Space science: Space science missions generate important benefits that deepen our understanding of the Earth, including our environmental impact. There is need for continuity of science funding and research teams after instruments are built and flown in space. While there was some discussion as to whether Canada should fly its own science satellites, and instead fly payloads on international satellites, there is strong support overall from the space community for Canadian science missions. The last two science programs were standalone microsats (MOST and SCISAT) which were sources of Canadian pride. There has not been any new science mission initiated in Canada since 2003, which was interpreted as the relevant scientific community not being sustained.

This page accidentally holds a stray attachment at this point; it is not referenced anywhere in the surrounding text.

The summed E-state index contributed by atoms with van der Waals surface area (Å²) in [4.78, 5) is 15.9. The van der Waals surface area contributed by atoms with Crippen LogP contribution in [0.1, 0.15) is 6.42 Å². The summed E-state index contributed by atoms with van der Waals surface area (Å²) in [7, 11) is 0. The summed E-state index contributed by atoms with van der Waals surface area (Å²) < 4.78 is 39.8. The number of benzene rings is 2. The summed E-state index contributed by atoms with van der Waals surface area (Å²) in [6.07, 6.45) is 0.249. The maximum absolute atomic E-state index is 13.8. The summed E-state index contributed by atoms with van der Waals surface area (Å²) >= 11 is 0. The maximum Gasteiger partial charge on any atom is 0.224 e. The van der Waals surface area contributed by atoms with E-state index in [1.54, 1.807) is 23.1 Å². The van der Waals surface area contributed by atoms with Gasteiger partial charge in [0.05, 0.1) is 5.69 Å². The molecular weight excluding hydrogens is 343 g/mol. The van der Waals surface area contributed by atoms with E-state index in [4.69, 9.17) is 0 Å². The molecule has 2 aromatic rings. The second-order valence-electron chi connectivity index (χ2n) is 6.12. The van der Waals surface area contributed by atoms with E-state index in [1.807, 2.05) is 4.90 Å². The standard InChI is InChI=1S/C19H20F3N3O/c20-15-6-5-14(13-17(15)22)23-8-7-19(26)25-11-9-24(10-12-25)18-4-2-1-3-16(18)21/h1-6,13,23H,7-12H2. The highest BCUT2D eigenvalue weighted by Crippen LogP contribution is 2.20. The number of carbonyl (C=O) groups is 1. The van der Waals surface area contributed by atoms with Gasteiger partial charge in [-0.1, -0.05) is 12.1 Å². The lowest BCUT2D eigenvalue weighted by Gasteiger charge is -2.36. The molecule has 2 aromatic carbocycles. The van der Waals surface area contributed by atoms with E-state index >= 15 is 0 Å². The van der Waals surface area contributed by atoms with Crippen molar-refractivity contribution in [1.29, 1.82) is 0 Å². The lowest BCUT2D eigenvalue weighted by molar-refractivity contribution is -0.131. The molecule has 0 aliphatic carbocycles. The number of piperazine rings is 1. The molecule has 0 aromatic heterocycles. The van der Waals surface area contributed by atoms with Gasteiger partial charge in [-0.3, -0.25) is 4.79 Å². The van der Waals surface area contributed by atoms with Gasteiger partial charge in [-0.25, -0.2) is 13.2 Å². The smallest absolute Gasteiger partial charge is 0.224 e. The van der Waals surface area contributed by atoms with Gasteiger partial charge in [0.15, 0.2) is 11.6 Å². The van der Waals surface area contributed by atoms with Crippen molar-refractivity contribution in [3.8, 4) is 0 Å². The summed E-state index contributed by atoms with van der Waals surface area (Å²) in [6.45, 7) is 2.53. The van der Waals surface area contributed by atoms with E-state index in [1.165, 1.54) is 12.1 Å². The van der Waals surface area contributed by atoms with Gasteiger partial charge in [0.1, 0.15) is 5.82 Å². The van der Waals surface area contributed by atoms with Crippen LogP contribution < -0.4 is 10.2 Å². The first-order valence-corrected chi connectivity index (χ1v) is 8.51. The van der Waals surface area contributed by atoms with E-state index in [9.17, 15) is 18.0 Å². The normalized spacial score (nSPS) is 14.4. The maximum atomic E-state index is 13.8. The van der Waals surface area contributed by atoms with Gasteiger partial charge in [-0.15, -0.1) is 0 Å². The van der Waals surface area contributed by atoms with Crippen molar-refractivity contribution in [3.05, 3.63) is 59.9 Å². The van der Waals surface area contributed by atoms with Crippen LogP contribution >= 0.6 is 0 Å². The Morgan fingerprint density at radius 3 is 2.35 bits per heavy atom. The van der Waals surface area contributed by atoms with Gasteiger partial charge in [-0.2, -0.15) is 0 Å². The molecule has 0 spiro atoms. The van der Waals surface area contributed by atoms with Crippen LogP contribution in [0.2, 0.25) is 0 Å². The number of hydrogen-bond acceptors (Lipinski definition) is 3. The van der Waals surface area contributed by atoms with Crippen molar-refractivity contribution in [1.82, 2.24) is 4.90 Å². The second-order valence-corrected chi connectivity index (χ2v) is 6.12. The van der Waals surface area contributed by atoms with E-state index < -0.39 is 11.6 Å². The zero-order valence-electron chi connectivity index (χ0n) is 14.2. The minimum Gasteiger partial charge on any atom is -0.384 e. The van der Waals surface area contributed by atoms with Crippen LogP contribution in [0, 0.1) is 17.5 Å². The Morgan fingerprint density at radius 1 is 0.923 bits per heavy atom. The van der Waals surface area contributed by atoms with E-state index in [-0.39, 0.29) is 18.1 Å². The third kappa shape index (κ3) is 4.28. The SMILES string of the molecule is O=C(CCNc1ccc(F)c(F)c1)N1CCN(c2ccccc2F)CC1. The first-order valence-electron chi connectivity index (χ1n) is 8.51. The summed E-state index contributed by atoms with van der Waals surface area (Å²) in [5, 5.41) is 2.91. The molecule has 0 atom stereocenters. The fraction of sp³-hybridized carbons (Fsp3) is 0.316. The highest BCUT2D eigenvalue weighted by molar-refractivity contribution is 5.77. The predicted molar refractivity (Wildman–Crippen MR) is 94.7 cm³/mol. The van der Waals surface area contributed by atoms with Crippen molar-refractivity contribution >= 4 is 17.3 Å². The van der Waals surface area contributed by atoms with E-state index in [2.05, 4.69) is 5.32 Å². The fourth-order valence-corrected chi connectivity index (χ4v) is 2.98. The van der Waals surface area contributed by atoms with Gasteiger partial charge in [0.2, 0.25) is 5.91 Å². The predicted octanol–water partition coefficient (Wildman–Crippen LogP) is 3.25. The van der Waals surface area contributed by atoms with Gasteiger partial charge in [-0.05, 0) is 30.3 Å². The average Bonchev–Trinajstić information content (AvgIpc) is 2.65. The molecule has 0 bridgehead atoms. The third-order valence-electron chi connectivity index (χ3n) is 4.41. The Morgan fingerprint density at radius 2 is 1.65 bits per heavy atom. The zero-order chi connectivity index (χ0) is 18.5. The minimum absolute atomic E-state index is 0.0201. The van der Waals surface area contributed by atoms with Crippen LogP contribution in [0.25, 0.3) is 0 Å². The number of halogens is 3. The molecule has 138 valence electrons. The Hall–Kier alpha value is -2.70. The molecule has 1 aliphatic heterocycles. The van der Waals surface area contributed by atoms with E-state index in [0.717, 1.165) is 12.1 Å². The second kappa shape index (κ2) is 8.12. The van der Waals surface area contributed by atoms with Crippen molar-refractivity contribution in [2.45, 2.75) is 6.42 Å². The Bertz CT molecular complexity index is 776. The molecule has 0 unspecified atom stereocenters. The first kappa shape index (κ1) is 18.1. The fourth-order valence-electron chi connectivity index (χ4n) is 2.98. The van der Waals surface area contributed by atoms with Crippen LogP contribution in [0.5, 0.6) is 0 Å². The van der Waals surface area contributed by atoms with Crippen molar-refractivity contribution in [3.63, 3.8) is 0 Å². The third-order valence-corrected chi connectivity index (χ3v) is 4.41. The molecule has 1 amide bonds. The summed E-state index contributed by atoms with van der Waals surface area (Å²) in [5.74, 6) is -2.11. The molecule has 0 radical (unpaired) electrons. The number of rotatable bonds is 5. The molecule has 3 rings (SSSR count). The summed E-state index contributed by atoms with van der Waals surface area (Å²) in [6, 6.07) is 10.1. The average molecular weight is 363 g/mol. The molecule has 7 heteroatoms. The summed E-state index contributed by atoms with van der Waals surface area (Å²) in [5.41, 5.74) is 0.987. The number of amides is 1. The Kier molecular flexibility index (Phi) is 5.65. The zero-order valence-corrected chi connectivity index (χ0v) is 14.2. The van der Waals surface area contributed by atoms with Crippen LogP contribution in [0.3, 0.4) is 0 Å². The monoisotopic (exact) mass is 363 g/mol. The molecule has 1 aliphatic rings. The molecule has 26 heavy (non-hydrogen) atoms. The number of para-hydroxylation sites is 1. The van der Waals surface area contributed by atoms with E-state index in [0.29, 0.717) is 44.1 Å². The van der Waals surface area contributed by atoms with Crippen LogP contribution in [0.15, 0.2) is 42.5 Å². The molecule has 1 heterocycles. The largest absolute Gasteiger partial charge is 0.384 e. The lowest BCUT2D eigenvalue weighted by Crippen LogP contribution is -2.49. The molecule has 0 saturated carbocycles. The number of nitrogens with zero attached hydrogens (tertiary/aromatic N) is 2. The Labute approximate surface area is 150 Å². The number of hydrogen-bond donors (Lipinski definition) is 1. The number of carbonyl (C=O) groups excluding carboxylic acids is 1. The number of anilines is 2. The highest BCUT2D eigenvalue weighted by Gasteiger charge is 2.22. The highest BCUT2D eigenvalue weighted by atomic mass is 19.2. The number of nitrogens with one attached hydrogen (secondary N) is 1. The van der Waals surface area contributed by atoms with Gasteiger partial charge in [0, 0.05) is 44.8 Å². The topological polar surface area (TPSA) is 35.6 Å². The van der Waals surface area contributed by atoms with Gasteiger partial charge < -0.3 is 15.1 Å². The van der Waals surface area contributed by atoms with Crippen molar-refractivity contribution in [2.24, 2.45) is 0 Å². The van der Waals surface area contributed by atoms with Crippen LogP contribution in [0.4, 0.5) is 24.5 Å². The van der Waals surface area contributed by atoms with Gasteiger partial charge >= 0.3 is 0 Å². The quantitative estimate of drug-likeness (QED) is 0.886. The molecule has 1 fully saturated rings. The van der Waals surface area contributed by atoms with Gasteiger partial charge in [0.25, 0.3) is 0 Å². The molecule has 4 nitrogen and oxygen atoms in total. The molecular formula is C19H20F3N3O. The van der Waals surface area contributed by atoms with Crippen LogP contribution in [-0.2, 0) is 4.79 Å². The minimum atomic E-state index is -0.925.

Start-up and scale up: Government can support early stage companies by providing opportunities for flight heritage, serving as a first customer or anchor customer, developing eco-systems through programming (e.g., UK Catapult) and regulatory reforms (e.g., Luxemburg). Continuity is needed to maintain capabilities and to enable scaling up of firms and advancements in science excellence. To keep pace with technology advancements, it is increasingly important to demonstrate technologies in space and to progress to TRL level 9 rapidly. SMEs in Canada can support the development of super-constellations, but it is a challenge to find a platform to test new technologies.
Top ideas / Outcomes
Balanced space program: a long-term strategy is required to move from a program-by-program approach. A long-term strategy should include a mix of flagship programs (e.g. International Space Station and RADARSAT Constellation Mission) that have high visibility, and smaller, responsive programs to stimulate commercial businesses and allow the universities to develop skills and talent.